Five on Friday


1. My latest on “elephant journal.” I cried when I wrote it, cried when I read it.

2. Excellent piece by David Ebenbach on trusting yourself.

3. Love all of these 21 things by Robin Black. Seriously. Can’t even choose a favorite. I need to print it and hang it over my desk. 

4. Intriguing take on the eclipses coming this month.

5. To practice yoga you only need one thing.

Books Read in March


“The Isle of Youth” stories by Laura van den Berg

The first thing that went wrong was the emergency landing.

How could you not read on after that first sentence? These stories mesmerized me. Women of various ages navigate lives cloaked in secrecy and deception: two sisters run a P.I. business together in Florida; a newlywed couple embark on a honeymoon fraught with turmoil, both inner and outer; a teenage girls acts as her magician mother’s assistant but is up to her own intrigue after hours. Beautifully written stories combined with complex characters add up to one amazing read.

What I learned: How much I love and admire the perfect first sentence to a story. It’s what I aspire to write and this collection is filled with them.

“When We Woke” a YA novel by Karen Healey

My name is Tegan Oglietti. One of my ancestors was a highwayman, and another was a prince.

Imagine being shot. Then imagine waking up only to find that one hundred years had passed. One hundred. That’s Tegan’s story. She finds herself trapped within the confines of government bureaucracy and secrecy, in a world where she knows no one and the future isn’t as positive as she had imagined or hoped. It’s an awesome premise that kept me turning the pages.

What I learned: That song titles (in this case for the Beatles) make an interesting structure/container for the story.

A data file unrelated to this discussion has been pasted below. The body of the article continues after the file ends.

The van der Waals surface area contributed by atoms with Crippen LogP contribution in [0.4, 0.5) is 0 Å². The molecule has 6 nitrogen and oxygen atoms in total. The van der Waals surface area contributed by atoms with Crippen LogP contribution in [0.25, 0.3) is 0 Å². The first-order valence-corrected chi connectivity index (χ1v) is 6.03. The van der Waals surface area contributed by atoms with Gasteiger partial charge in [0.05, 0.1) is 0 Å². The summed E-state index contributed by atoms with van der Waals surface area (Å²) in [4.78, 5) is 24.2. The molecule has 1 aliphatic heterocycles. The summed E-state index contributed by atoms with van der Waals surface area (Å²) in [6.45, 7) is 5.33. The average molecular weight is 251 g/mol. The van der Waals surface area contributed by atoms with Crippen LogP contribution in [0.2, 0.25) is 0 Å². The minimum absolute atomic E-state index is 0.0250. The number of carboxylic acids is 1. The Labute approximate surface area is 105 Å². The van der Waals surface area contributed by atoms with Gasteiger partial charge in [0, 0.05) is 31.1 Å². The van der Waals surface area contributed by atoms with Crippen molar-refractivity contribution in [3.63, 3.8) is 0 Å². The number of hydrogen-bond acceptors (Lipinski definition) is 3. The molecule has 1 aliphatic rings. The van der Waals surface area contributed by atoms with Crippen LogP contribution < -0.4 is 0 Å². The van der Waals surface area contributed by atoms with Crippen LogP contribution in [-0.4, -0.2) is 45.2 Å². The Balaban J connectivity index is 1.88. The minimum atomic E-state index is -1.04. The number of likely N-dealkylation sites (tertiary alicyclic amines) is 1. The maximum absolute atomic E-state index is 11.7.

Books Read in February

Lots of my own writing and editing going on this month so that means my reading has dwindled a bit…

“I want to show you more” stories by Jamie Quatro

The vision started coming when I was nine.

These linked stories, set around Lookout Mountain between Georgia and Tennessee, contain sin and joy, adultery and religion and everything in between: a wife and mother recounts the stages of her affair; a young girl attends a pool party with her quadriplegic mother; an elderly woman is determined to walk over three miles to the post office to deliver her handwritten letter to the President of the United States. Alternating between realist and fabulist, these tales are sure to stay with you long after you’ve closed the book.

What I learned: That even fabulist tales are rooted in the nitty-gritty details of that particular story’s world.

“the impossible knife of memory” a YA novel by Laurie Halse Anderson

It started in detention. No surprise there, right?

Hayley and her father move back their hometown after five years of being on the road. They are hoping for a “normal” life but there is nothing normal as Hayley tries to protect her father from himself and the demons he carries with him wherever he goes. There is nothing normal about having to parent your father. There is nothing normal about watching him sink back into drugs and alcohol.

Told in the compelling voice of Hayley, this story honors both veterans and their families as well as the relationship between and father and daughter.

What I learned: That it’s okay to have chapter lengths vary widely. And I know I say this often, but I just love a strong voice that hooks me in the first sentence.

The Art of Surviving a Funk


I was in a funk when I sat down to write this. Maybe hormonal. Maybe the weather. Maybe a combination. It was still a funk no matter what the cause. To me, a funk is a stagnation of energy. And this frigid cold, bundle up, hunker down and hibernate kind of weather we’ve been experiencing doesn’t help.